John Peel Wiki

Indie Charts published in the NME from December 1983

The Indie Charts are charts of the best-selling independent singles and albums, respectively, in the United Kingdom. Originally published in January 1980, and widely known as the "indie chart", the relevance of the chart dwindled in the 1990s as major-label ownership blurred the boundary between independent and major labels.

In the wake of punk, small record labels began to spring up, as an outlet for artists that were unwilling to sign contracts with major record companies, or were not considered commercially attractive to those companies. By 1978, labels like Cherry Red, Rough Trade, and Mute had started up, and a support structure soon followed, including independent pressing, distribution and promotion. These labels got bigger and bigger, and by 1980 were having top 10 hits in the UK Singles Chart. Chart success was limited, however, since the official top 40 was based on sales at large chains and ignored significant sales at the scores of independent record shops that existed. Iain McNay of Cherry Red suggested to the weekly trade paper Record Business the idea of an independent record chart to address the problem, and the first independent chart appeared in 1980, published in Record Week, and later licensed to Sounds.

The definition of whether or not a single was "indie" had depended on the distribution channel by which it was shipped —the record needed to be delivered by a distribution service that was independent of the four major record companies: EMI, Sony Music Entertainment, Warner Music Group and Universal Music Group. In 1981, compilation of the chart switched to research company MRIB. The chart served to give exposure to the independent labels and the artists on those labels. In 1985, Music Week started compiling its own indie chart, but failed to meet the authority of the original chart. Other weekly music papers such as the NME and Melody Maker also published their own charts, often compiled from single record shops.


The Chart Show Indie Chart (12th September 1986)

The indie charts published by MRIB were often shown on television such as The Chart Show, a music video programme, broadcast on Channel 4 between 1986 and 1988. Between 1989 and 1998, when The Chart Show was moved to ITV, they started to use their own indie charts and stopped using the ones by MRIB.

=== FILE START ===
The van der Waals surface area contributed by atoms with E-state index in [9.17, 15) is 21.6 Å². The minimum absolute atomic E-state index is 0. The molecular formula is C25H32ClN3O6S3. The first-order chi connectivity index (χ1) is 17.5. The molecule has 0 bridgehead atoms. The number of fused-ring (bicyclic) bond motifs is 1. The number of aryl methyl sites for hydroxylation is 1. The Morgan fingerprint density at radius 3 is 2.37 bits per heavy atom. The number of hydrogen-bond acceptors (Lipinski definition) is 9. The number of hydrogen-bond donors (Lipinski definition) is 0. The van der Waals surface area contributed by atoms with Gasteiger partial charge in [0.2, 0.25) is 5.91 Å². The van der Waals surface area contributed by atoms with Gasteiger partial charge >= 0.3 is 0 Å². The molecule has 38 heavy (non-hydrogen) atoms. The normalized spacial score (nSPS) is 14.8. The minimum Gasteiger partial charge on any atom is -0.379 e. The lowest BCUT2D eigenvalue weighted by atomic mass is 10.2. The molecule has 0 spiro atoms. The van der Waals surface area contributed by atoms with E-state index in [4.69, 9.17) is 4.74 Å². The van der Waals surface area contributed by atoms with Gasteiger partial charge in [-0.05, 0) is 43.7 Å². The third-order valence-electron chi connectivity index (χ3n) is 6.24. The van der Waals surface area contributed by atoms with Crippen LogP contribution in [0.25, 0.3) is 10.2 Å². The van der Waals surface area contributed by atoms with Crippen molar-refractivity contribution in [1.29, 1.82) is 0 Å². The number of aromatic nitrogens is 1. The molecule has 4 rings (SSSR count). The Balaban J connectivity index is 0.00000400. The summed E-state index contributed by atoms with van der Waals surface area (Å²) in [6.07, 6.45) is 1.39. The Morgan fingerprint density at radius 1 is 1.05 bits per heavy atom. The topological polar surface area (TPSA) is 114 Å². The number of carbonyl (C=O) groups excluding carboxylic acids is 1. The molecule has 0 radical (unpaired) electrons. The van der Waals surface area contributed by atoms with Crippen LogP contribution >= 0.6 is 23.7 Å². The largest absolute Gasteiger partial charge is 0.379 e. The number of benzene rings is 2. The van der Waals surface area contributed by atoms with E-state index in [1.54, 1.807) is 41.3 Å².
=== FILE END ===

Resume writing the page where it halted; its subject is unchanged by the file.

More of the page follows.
By the end of the 80's, the significance of the chart had been diluted by major record companies forming their own 'indie' labels, with independent distribution, in order to break new acts via exposure from the indie chart. Although the independent chart has less relevance today, The Official UK Charts Company still compiles a chart, consisting of those singles from the main chart on independent labels.

Links to Peel

In the 80's, Peel made various comments on the Indie Charts, most of the time disparaging it, calling it conservative in taste or as on his 06 December 1988 (Radio Bremen) show, mostly full of twerps. Interestingly most of the acts that did reach number 1 in the indie charts during the 80's were played by Peel on his shows. The main criticism Peel felt about the indie charts was that it consisted mainly of "white boys with guitars" and rarely showed the other types of genres such as dance, hip hop and world music.

However, when his favourite bands like Half Man Half Biscuit or Napalm Death achieved number 1 in the indie album charts during the 80's, he would give praise of those achievements on his shows.

Between 1990 and 2004, Peel rarely made any comments on the indie charts, due to it becoming less relevant, when major record companies started to form their own indie labels and traditional indie music in the indie charts being dominated first by Stock, Aitken & Waterman pop acts and then later commercial sounding records that had very little relevance to the indie music scene.

Peel Sessions

Many of Peel's sessions were released as singles and albums and entered the indie charts in the late 80's and early 90's. This is the list of Peel Sessions during the 80's that entered the indie charts run by MRIB, with their highest chart positions:


See Also

External Links